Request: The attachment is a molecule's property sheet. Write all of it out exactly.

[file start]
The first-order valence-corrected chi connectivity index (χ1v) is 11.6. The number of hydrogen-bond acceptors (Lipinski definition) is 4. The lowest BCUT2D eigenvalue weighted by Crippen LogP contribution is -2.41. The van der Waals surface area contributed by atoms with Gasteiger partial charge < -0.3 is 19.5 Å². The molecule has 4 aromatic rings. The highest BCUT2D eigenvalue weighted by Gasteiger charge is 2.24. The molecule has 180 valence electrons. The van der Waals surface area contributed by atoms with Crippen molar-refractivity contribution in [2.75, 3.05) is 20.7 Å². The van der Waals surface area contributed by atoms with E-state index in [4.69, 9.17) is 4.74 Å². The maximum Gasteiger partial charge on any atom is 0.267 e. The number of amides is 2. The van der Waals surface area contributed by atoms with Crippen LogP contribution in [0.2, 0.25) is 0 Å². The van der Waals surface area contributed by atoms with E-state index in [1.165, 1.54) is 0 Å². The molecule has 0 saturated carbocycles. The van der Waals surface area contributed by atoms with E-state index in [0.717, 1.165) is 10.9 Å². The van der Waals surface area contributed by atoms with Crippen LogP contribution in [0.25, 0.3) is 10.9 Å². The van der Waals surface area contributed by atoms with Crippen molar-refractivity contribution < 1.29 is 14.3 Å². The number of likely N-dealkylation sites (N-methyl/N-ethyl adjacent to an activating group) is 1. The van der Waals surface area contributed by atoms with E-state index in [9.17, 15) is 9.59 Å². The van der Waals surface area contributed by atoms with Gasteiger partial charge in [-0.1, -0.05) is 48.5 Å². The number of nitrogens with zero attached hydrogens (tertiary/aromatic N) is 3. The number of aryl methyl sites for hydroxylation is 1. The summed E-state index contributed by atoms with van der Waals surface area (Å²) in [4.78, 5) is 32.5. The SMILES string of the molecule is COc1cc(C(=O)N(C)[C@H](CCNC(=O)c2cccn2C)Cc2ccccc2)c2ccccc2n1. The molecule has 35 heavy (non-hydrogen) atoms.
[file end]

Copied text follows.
The first-order valence-corrected chi connectivity index (χ1v) is 11.6. The number of hydrogen-bond acceptors (Lipinski definition) is 4. The lowest BCUT2D eigenvalue weighted by Crippen LogP contribution is -2.41. The van der Waals surface area contributed by atoms with Gasteiger partial charge < -0.3 is 19.5 Å². The molecule has 4 aromatic rings. The highest BCUT2D eigenvalue weighted by Gasteiger charge is 2.24. The molecule has 180 valence electrons. The van der Waals surface area contributed by atoms with Crippen molar-refractivity contribution in [2.75, 3.05) is 20.7 Å². The van der Waals surface area contributed by atoms with E-state index in [4.69, 9.17) is 4.74 Å². The maximum Gasteiger partial charge on any atom is 0.267 e. The number of amides is 2. The van der Waals surface area contributed by atoms with Crippen LogP contribution in [0.2, 0.25) is 0 Å². The van der Waals surface area contributed by atoms with E-state index in [1.165, 1.54) is 0 Å². The molecule has 0 saturated carbocycles. The van der Waals surface area contributed by atoms with E-state index in [0.717, 1.165) is 10.9 Å². The van der Waals surface area contributed by atoms with Crippen LogP contribution in [0.25, 0.3) is 10.9 Å². The van der Waals surface area contributed by atoms with Crippen molar-refractivity contribution < 1.29 is 14.3 Å². The number of likely N-dealkylation sites (N-methyl/N-ethyl adjacent to an activating group) is 1. The van der Waals surface area contributed by atoms with E-state index in [9.17, 15) is 9.59 Å². The van der Waals surface area contributed by atoms with Gasteiger partial charge in [-0.1, -0.05) is 48.5 Å². The number of nitrogens with zero attached hydrogens (tertiary/aromatic N) is 3. The number of aryl methyl sites for hydroxylation is 1. The summed E-state index contributed by atoms with van der Waals surface area (Å²) in [4.78, 5) is 32.5. The SMILES string of the molecule is COc1cc(C(=O)N(C)[C@H](CCNC(=O)c2cccn2C)Cc2ccccc2)c2ccccc2n1. The molecule has 35 heavy (non-hydrogen) atoms.